Duarte of Portugal (Edward, in English language), the Philosopher, eleventh king of Portugal, was born in Viseu in October 31 1391 and died in Tomar in September 13 1438. He was the son of John I of Portugal by his wife, Philippa of Lancaster. Duarte succeeded his father in 1433.
As a prince, Duarte always followed his father, king Joćo I, in the affairs of the kingdom. He was knighted in 1415, after the capture of Ceuta. Duarte was made king in 1433 and soon showed interest in internal consensus. During is short reign of five years, Duarte called the Cortes (the national assembly) no less than five times to discuss internal affairs and politics. The king also followed the politics of his father concerning the maritime exploration of Africa. His brother, prince Henry the Navigator founded the navigation school of Sagres and Gil Eanes crossed the Bojador Cape during his reign.
In 1437, his brothers, princes Henry and Fernando persuaded Duarte to launch an attack on Morocco and thus win an African base for future Atlantic exploration. The expedition was not unanimously supported: princes Pedro, duke of Coimbra and Joćo, duke of Aveiro were against the initiative and preferred to avoid conflict with the king of Morocco. They proved to be right. The resulting attack on Tangier was successful, but with great cost of men. Duarte's youngest brother prince Fernando was captured and eventually died in captivity. Duarte died of plague soon afterwards.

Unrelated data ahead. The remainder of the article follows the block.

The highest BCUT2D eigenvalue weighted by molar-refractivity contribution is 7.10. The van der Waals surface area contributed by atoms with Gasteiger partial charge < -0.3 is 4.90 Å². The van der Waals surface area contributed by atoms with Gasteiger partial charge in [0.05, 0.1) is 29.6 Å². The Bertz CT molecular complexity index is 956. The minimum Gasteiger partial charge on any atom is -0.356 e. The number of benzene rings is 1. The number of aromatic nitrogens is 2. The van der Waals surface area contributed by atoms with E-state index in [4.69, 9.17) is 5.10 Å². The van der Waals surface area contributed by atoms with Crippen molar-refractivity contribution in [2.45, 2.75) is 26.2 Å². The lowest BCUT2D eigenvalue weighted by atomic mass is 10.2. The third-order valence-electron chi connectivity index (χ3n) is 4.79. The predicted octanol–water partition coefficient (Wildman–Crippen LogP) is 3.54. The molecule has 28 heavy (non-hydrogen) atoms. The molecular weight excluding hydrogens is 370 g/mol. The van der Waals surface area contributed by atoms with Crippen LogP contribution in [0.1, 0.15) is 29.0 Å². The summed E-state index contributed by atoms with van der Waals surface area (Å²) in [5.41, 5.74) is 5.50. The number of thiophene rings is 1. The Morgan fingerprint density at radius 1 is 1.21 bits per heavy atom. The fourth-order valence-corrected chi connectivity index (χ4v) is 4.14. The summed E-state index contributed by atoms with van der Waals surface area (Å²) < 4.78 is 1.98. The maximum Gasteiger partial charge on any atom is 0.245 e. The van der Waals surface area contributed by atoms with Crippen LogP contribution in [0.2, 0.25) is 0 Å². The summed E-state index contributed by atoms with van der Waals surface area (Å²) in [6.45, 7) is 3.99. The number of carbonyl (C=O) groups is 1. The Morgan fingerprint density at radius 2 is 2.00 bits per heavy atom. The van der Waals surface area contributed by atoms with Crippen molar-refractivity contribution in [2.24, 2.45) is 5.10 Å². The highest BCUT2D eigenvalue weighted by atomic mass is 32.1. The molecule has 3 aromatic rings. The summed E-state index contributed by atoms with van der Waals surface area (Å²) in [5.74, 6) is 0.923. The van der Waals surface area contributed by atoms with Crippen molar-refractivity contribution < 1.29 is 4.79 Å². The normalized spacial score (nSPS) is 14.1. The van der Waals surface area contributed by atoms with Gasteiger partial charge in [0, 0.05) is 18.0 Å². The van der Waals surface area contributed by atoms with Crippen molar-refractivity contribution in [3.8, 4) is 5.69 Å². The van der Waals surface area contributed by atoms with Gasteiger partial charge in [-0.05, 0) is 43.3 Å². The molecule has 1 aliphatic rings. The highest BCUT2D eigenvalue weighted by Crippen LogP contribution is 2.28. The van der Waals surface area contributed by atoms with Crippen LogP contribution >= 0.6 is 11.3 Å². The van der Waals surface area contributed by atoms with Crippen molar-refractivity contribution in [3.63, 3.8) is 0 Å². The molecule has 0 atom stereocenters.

Another less political side of Duarte's personality is related with culture. A reflective and scholarly prince, he wrote the treatise O Leal Conselheiro (The Loyal Counsellor) as well as other books on hunting and several poems. Duarte was in the process of revising the Portuguese law code when he died.
Duarte's marriages and descendants
See also: Kings of Portugal family tree
D. Joćo I
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D. Afonso V